Long before he became a minister, head of the Southern Christian Leadership Conference’s Operation Breadbasket, Operation PUSH (People United to Save Humanity), and founder of the Rainbow Coalition, Jesse Louis Jackson impressed his family and close friends as a person destined for greatness. Born Jesse Burns in Greenville, South Carolina on October 8, 1941 to Helen Burns, a 17 year old unwed high school student and Noah Robinson, her older married neighbor, young Jesse took the surname Jackson from his adopted father, Charles Jackson, who later married Burns. Insecure owing to the circumstances of his birth, Jackson decided to make himself a father figure and leader of his people.
Tall and imposing at 6’ 4,” Jackson became a star high school quarterback and earned a football scholarship at the University of Illinois in 1959. After one year at Illinois he transferred to North Carolina Agricultural and Technical (A & T) University in Greensboro, North Carolina partly because he was not allowed to play quarterback. At A & T, Jackson used his oratorical skills and charismatic personality to become the student body president. Encouraged to test his leadership skills, Jackson led his first march to downtown Greensboro in 1962. Under the guidance of A & T President, Dr. Samuel Proctor, Jackson enrolled at the Chicago Theological Seminary where he planned to train for the ministry. Jackson was ordained a Baptist minister in 1968 although he left the Seminary two years earlier to work full time in the Civil Rights Movement.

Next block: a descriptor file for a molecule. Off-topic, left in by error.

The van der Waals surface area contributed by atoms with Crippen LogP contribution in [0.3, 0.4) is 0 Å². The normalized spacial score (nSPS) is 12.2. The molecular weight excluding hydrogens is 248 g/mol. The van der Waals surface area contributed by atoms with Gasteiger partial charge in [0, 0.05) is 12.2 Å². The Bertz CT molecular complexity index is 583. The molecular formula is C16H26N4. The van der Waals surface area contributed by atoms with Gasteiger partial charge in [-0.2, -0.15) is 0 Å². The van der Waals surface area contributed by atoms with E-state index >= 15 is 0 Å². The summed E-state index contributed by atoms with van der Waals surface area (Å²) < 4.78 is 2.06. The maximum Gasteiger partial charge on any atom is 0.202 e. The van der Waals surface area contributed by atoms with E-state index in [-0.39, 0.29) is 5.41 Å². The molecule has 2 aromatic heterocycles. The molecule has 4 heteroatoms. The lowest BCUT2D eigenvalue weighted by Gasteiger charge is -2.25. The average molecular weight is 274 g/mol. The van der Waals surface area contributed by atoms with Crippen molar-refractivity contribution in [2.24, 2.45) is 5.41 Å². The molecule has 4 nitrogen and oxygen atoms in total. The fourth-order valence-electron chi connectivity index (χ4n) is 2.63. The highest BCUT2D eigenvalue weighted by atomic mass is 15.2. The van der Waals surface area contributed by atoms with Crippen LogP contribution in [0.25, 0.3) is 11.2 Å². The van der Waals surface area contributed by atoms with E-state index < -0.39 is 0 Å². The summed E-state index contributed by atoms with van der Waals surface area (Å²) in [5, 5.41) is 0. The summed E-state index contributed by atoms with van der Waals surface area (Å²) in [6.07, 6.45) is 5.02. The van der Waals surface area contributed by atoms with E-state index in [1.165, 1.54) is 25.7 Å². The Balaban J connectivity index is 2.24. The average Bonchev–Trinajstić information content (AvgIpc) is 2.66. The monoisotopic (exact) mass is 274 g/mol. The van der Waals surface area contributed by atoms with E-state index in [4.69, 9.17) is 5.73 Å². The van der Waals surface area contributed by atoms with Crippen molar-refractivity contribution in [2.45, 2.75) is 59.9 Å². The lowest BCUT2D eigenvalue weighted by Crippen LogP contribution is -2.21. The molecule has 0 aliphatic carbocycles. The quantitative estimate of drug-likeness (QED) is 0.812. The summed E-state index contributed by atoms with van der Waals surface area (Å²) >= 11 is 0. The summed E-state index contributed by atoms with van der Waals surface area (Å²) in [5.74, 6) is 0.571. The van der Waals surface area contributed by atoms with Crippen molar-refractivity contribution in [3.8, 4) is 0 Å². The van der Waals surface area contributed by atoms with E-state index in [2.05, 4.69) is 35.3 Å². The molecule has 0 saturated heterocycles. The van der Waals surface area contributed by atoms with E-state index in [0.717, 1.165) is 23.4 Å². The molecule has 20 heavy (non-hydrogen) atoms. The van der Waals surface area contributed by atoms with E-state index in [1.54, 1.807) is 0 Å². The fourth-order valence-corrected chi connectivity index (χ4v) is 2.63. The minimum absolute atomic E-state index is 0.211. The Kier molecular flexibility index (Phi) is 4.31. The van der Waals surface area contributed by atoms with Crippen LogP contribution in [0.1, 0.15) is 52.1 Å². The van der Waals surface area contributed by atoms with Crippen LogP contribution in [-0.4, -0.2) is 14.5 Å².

Jackson’s introduction to the Movement came in 1965 when he traveled to Selma, Alabama to join in the campaign for voting rights. While there Jackson met Dr. Martin Luther King, Jr., the man who would launch his career as a national civil rights leader. Through King’s influence, Jackson quickly established himself prominently within King’s organization, the Southern Christian Leadership Conference. When SCLC launched its first northern campaign in Chicago in 1966, Jackson was put in